ADO

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Ado

(ä`dō), city (1987 est. pop. 287,000), SW Nigeria. Located in a region where rice, corn, cassava, and yams are grown. Traditionally an important cotton-weaving town, Ado also manufactures bricks, tile, and pottery. Ado was the capital of the YorubaYoruba
, people of SW Nigeria and Benin, numbering about 20 million. Today many of the large cities in Nigeria (including Lagos, Ibadan, and Abeokuta) are in Yorubaland.
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 Ekiti state that was probably founded in the 15th cent. It alternated between independence and subjection to BeninBenin
, city (1991 est. pop. 203,000), S Nigeria, a port on the Benin River. Palm nuts and timber are produced nearby and processed in Benin, which is the center of Nigeria's rubber industry. Furniture and carpets are also made. The Univ.
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 until the British gained control in 1894. The city is sometimes known as Ado-Ekiti.
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The following article is from The Great Soviet Encyclopedia (1979). It might be outdated or ideologically biased.

Vabbe, Adolf (Ado) Georgievich

 

Born Mar. 19 (31), 1892, in Tapa; died Apr. 20, 1961, in Tartu. Soviet painter and graphic artist. Honored Art Worker of the Estonian SSR (1946).

Vabbe studied in Munich at the studio of A. Ažbè (1911-13). He was a founding member of the “Pallas” group in Tartu (1918). Vabbe taught in Tartu at the Pallas Higher School of Art (1919-40), at the K. Mägi Higher School of Art (1940-41), and at the Art Institute (1944-50). From 1938 he held the rank of professor. Vabbe’s students included A. Bach-Liimand, A. Johani, and E. Kits. During the years 1953-56, Vabbe directed an experimental graphic workshop in Tallinn. He was influenced by impressionism and futurism (the paintings In the Café, 1918, private collection, Tartu; River Port, 1938, and Family With an Automobile, 1960—both in the Tartu Art Museum). Vabbe also made a notable contribution to the development of Estonian book graphics.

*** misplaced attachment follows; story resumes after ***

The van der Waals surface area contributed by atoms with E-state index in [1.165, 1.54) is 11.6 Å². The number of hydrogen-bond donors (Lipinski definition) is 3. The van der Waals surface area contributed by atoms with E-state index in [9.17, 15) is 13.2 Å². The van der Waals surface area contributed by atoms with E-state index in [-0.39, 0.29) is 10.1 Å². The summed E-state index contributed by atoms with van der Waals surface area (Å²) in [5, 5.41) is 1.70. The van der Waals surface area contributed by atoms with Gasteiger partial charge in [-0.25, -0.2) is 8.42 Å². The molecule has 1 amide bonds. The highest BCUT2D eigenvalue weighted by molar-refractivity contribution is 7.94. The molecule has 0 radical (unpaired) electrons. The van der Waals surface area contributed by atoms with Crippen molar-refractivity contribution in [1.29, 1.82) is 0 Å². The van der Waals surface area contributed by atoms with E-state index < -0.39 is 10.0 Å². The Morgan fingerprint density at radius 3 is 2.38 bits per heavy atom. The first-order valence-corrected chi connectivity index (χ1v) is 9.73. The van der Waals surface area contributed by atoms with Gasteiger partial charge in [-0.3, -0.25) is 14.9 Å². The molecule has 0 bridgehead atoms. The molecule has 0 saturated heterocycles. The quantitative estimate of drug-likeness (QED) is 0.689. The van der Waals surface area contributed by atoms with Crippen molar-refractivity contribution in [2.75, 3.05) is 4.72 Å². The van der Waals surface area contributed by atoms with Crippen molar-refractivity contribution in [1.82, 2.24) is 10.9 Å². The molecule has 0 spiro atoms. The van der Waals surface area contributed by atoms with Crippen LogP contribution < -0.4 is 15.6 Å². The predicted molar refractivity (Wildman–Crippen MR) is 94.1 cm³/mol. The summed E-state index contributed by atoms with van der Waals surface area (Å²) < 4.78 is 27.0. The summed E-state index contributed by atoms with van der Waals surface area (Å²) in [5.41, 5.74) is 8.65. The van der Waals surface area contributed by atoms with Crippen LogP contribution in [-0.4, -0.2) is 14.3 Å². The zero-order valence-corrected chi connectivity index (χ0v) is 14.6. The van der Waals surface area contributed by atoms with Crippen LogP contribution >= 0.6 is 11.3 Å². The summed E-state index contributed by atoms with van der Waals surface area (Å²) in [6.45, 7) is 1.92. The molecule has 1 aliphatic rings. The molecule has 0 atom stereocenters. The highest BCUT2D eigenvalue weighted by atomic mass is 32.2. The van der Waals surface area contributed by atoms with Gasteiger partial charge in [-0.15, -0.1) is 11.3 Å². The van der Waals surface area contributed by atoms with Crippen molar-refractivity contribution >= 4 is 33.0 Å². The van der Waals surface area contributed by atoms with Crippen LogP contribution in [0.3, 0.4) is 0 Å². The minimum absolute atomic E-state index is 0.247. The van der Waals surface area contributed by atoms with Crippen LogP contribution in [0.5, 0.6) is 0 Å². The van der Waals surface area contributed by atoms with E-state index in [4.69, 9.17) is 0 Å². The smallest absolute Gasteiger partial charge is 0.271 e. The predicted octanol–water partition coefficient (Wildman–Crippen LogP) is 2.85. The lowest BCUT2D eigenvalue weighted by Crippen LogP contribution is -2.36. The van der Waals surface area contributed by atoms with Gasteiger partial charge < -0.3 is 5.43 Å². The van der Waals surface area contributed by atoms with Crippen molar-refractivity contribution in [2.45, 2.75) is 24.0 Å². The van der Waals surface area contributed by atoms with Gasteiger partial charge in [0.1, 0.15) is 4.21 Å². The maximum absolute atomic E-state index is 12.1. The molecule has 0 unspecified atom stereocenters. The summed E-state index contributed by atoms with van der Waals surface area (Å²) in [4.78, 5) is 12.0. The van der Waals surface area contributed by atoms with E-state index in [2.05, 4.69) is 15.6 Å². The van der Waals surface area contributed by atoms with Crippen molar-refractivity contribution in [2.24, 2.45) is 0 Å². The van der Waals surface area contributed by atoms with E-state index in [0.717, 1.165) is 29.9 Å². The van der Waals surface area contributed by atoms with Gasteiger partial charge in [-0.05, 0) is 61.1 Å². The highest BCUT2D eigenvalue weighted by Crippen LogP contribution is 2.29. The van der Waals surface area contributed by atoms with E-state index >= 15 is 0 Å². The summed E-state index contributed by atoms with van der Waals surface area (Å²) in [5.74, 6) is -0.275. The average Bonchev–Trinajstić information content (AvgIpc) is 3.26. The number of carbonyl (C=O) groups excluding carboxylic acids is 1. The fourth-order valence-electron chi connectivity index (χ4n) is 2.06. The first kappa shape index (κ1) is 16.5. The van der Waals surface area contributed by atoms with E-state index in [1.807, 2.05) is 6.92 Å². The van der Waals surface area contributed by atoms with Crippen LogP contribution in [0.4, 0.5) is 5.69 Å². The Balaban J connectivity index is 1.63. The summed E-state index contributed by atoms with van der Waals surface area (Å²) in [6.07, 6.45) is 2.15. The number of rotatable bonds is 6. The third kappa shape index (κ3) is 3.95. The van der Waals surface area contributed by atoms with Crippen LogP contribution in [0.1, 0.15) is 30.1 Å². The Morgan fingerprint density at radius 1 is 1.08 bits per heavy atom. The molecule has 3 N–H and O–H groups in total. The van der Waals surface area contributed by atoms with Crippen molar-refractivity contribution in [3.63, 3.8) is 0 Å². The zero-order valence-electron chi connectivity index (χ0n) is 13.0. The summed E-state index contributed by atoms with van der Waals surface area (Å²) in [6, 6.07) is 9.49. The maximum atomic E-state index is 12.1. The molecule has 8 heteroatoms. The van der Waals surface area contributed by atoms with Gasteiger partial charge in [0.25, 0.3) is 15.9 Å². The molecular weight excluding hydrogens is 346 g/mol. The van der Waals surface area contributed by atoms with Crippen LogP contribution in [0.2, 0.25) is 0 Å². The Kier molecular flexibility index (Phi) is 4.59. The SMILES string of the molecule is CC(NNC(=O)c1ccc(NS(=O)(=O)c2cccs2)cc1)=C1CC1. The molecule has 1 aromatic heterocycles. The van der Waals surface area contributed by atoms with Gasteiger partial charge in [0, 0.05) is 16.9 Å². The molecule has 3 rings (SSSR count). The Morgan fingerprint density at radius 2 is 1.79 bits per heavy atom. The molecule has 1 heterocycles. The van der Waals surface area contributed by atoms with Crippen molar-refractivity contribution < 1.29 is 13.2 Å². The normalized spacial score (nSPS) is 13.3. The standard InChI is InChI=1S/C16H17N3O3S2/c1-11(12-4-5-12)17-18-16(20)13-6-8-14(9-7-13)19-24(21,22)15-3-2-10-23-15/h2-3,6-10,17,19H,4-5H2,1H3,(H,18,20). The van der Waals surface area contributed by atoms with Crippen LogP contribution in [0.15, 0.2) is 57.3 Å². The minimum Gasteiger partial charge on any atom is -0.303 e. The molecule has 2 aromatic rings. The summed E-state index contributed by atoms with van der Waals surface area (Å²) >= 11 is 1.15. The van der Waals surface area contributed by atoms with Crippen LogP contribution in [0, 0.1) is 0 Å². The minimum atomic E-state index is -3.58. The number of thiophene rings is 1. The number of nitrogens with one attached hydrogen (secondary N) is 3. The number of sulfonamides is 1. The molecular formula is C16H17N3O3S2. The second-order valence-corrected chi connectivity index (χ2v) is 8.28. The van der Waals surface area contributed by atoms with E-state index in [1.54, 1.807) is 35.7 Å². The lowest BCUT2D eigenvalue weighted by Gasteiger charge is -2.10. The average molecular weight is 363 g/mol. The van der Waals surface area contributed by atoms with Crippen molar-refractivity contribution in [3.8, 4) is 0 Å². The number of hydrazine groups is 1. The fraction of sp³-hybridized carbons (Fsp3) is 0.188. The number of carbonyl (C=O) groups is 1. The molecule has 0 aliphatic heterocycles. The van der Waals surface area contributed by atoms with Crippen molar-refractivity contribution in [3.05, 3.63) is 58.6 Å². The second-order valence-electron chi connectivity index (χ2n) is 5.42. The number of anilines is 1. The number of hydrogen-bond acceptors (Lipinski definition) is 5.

REFERENCE

Professor A. Vabbe: Kataloog. Tartu, 1962.
The Great Soviet Encyclopedia, 3rd Edition (1970-1979). © 2010 The Gale Group, Inc. All rights reserved.

ADO

This article is provided by FOLDOC - Free Online Dictionary of Computing (foldoc.org)

ADO

(ActiveX Data Objects) A programming interface from Microsoft that is designed as "the" Microsoft standard for data access. First used with Internet Information Server, ADO is a set of COM objects that provides an interface to OLE DB. The three primary objects are Connection, Command and Recordset. The Connection object establishes a connection with a particular database management system (DBMS) or other data source. It can also send a query to the database. The Command object is an alternate way of sending a query to the database, and the Recordset object contains the resulting answer, which is a group of records. See OLE DB, RDO, DAO and ODBC.

Object Libraries
ADO provides several object libraries for processing data. ADODB (ADO DataBase) is used to establish connections and retrieve recordsets. ADOX (ADO eXtension for Data Definition Language and Security) is used to create a database schema and create tables as well as deal with security issues. JRO (Jet and Replication Objects) is used to replicate and compact Microsoft Jet databases.

ADO.NET
ADO.NET is the .NET version of ADO, which is substantially different from ADO. It supports XML documents and relies on .NET Data Providers as an interface layer between the application and the databases.


ADO Interfaces
These are the various ways applications can access data sources using ADO and other Microsoft interfaces.
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References in periodicals archive ?
Abbreviations: AFLP, amplified fragment length polymorphism: cpSSR, chloroplast simple sequence repeat; IJO, International Jute Organization, Dhaka, Bangladesh; JRC, Jute Research Capsularis; JRO, Jute Research Olitorius; PCR, polymerase chain reaction.
In the months leading up to AS07, the JRO CBRND provided technical assistance to the NORTHCOM Operational Plans and Joint Force Development Directorate (J-7) and JFCOM J-7 in observing battle staff operating procedures at selected command and control locations and developing the effects of the nuclear detonation.
Unlike in the first JRo Cup that featured only the top 20 junior girls, the second edition will now include the boys in a Ryder Cup-style event with Rosales, now retired from active play, hoping to inspire the youth by providing them a tournament that will pit their talent and skills in a different kind of format.
To support this point, the JRO has illustrated a diagram (see facing page) showing where CBRN defense would support counterproliferation, force protection, and homeland security efforts.